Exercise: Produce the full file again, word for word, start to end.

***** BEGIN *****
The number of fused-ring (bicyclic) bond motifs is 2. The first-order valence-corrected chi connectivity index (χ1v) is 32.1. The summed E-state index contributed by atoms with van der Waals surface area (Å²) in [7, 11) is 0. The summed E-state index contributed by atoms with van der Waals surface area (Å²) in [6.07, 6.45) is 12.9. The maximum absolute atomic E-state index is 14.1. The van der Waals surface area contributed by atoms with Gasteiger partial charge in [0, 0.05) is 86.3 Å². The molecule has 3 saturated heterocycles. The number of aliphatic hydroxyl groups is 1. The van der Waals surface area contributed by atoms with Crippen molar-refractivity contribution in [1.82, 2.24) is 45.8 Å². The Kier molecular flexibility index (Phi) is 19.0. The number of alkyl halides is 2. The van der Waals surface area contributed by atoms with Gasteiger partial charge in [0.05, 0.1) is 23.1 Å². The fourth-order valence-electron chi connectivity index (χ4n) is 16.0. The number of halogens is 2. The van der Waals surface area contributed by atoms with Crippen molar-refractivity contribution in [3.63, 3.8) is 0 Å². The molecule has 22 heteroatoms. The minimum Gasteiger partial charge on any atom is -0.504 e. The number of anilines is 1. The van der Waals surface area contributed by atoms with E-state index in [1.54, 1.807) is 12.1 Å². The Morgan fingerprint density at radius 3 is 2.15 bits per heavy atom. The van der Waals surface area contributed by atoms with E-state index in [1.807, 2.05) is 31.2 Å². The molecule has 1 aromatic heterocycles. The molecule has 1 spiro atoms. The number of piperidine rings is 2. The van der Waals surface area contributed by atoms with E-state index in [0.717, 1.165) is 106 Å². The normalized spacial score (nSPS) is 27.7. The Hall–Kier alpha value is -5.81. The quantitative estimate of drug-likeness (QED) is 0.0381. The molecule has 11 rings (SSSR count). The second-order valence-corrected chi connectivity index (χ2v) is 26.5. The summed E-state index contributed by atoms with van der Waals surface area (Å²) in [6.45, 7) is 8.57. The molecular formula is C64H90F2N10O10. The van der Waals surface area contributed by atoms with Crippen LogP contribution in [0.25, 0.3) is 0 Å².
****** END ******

The number of fused-ring (bicyclic) bond motifs is 2. The first-order valence-corrected chi connectivity index (χ1v) is 32.1. The summed E-state index contributed by atoms with van der Waals surface area (Å²) in [7, 11) is 0. The summed E-state index contributed by atoms with van der Waals surface area (Å²) in [6.07, 6.45) is 12.9. The maximum absolute atomic E-state index is 14.1. The van der Waals surface area contributed by atoms with Gasteiger partial charge in [0, 0.05) is 86.3 Å². The molecule has 3 saturated heterocycles. The number of aliphatic hydroxyl groups is 1. The van der Waals surface area contributed by atoms with Crippen molar-refractivity contribution in [1.82, 2.24) is 45.8 Å². The Kier molecular flexibility index (Phi) is 19.0. The number of alkyl halides is 2. The van der Waals surface area contributed by atoms with Gasteiger partial charge in [0.05, 0.1) is 23.1 Å². The fourth-order valence-electron chi connectivity index (χ4n) is 16.0. The number of halogens is 2. The van der Waals surface area contributed by atoms with Crippen molar-refractivity contribution in [3.63, 3.8) is 0 Å². The molecule has 22 heteroatoms. The minimum Gasteiger partial charge on any atom is -0.504 e. The number of anilines is 1. The van der Waals surface area contributed by atoms with E-state index in [1.54, 1.807) is 12.1 Å². The Morgan fingerprint density at radius 3 is 2.15 bits per heavy atom. The van der Waals surface area contributed by atoms with E-state index in [1.807, 2.05) is 31.2 Å². The molecule has 1 aromatic heterocycles. The molecule has 1 spiro atoms. The number of piperidine rings is 2. The van der Waals surface area contributed by atoms with E-state index in [0.717, 1.165) is 106 Å². The normalized spacial score (nSPS) is 27.7. The Hall–Kier alpha value is -5.81. The quantitative estimate of drug-likeness (QED) is 0.0381. The molecule has 11 rings (SSSR count). The second-order valence-corrected chi connectivity index (χ2v) is 26.5. The summed E-state index contributed by atoms with van der Waals surface area (Å²) in [6.45, 7) is 8.57. The molecular formula is C64H90F2N10O10. The van der Waals surface area contributed by atoms with Crippen LogP contribution in [0.25, 0.3) is 0 Å².